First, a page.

A Words of Faith story by Jane Kirkpatrick
Prepare for the battle. At the end of my prayer time in late 1985, I asked as I always did, “Do you have anything to say to me?” Sometime a name came to mind and I’d call or send that person a card. Often a melody or lyric brushed my day. Once, a butterfly landed on my knee as a reminder that God was with me. But Prepare for the battle? I’m pretty suggestible (we writers have active imaginations) so I don’t even read about new diseases for fear I’ll develop the symptoms. I asked my prayer question several times in the weeks ahead and the phrase remained: Prepare for the battle.
My husband and I had just left our jobs (he a builder, me a mental health director) and moved to a remote piece of 160 acres of rattlesnake and rocks in Oregon along a wild and scenic river. We’d stepped out on a cloud of faith, believing we wouldn’t fall through. But it hadn’t been easy homesteading: acquiring electricity, harnessing a spring, building a house, even digging a phone line seven miles, twice because it didn’t work the first time. We lived seven miles from our mailbox and eleven miles from a paved road. I hadn’t seen those challenges as battles.
How does one prepare for a battle of uncertainty? Put on the “full armor of God” (Ephesians 6:10-20). I reviewed my prayer journal noting all the times I’d been worried or made requests and how God had provided. I spent more time in scripture. Psalms 66:12 says “…you brought us to a place of abundance.” That felt reassuring. I read biographies of people of great faith and spent time in Hebrews 11 with the stories of Noah, Abraham, Sara and beyond. They didn’t all receive the promise in this lifetime the scripture says but God is faithful and they were blessed.
Life went on over the next months. We had a flood that messed up fences we’d just put in. Equipment broke down. A favorite dog died. I commuted to a job that took me away three days a week. Still no battle.
Then on a brisk day in March of 1986 my husband and I flew our small plane with an instructor for required biannual reviews. Our friends who had helped put in the phone line flew with us. Nancy was seven and a half months pregnant. All went well until we began our descent close to home to an uphill airstrip over a cluster of trees and a town. I said to Nancy, “We could lose an engine here and be fine because we’re so close to the end of the runway.” In that instant, the wind sounds changed. We began to float toward fir trees. “Jerry, the trees?” I said. Then I heard the sound of locust branches scraping the bottom of the plane. I still thought we’d make it -- I could hear the engine humming -- when the wing clipped a spruce tree and we pitched forward. We were going down into power lines and houses.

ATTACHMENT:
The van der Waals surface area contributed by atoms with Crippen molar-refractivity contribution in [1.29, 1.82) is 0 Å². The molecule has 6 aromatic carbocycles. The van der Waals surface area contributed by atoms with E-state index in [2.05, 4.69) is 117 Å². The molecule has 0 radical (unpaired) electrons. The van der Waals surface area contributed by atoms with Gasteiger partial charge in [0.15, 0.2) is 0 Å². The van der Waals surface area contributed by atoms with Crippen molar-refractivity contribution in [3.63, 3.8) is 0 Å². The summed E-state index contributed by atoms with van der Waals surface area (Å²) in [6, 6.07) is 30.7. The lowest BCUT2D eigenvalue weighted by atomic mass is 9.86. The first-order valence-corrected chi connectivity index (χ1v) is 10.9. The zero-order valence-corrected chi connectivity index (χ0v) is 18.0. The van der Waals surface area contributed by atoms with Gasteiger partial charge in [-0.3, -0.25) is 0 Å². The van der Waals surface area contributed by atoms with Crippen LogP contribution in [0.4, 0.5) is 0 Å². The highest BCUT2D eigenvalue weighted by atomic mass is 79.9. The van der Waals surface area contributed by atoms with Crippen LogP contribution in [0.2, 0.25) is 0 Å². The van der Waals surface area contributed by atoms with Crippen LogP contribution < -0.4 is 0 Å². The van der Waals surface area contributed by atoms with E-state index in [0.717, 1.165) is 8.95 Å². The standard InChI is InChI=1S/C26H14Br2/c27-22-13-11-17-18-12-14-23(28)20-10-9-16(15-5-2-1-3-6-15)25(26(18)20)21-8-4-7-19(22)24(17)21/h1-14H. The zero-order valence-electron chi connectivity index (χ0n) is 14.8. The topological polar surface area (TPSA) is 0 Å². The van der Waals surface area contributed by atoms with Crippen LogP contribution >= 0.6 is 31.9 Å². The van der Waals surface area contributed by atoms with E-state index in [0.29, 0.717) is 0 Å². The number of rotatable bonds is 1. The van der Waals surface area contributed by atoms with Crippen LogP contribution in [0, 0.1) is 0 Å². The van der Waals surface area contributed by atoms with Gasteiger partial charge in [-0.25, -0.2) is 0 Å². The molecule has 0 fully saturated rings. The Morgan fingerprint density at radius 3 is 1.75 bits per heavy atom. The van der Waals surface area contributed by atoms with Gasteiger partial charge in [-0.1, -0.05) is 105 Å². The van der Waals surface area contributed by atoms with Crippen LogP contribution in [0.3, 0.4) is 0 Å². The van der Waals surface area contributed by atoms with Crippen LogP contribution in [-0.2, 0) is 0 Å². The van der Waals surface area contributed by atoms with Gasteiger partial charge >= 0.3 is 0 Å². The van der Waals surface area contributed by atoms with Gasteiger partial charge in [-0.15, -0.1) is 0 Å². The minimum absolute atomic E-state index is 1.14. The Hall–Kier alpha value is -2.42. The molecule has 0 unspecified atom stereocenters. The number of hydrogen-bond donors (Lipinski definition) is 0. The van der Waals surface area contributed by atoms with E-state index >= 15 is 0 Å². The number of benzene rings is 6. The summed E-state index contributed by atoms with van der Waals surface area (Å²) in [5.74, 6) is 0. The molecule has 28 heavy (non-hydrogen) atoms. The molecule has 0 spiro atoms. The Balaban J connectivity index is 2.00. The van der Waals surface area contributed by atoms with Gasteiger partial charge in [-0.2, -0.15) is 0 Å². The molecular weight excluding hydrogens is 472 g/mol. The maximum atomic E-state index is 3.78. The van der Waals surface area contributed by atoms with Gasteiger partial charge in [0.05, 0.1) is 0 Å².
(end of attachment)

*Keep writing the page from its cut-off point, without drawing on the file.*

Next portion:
I saw a white light and thought, “So this is how it ends.” I felt calm; worried only over my husband and friends. I didn’t even pray.
We crashed in the street. I felt a thousand beestings all at once over my foot and the shattering of bones in my arm that had plunged into the instrument panel. Nancy’s husband shouted her name. She gagged a response. I looked at the bloody face of my husband and knew this was the battle.
But God had prepared us. We had surgeries, months of recovery with Jerry’s broken ankles, hips, sprained wrists, facial cuts; my shattered foot and arm. But God brought abundance. My parents came to take care of us. Nancy delivered a full term baby girl. Ken wasn’t hurt at all.
I could pray for others during this time, but not for myself. I think I was angry that if God could prepare me for a battle, why didn’t God stop the fight? Then one day I read in 2 Chronicles 20:15: "Do not be afraid or discouraged… For the battle is not yours, but God's." Ah, sweet peace.
When I sometimes begin to feel separated from God, fatigued by life’s battles, worried over what is or what might be, I remember that time. Theologian Paul Tillich reminds us that in life we must come to terms with three things: that we are mortal, that we control nothing, and that life is uncertain. I still ask my question; but I rest knowing that God goes before, during and after the battle and gives me peace.
Jane Kirkpatrick is the author of 31 books including 26 novels based on the lives of actual pioneer women. This Road We Traveled (Revell, September) received a starred review in Publisher’s Weekly, concluding with “This is more than one woman’s story of courage and faith; it is the story of a family that journeys, grows, and heals together. Kirkpatrick’s vivid, rich prose will keep readers in awe and on the edges of their seats.”
Jane has won the following awards: Carol Award, USA Best Books Award, WILLA Literary Award and the Wrangler Award. She is a two-time finalist for The Christy Awards and the Oregon Book Award for fiction. Portions of this “Prepare for the Battle” story were published in her memoir Homestead (Whitaker). Jane lives with her husband of 40 years and two dogs in Central Oregon.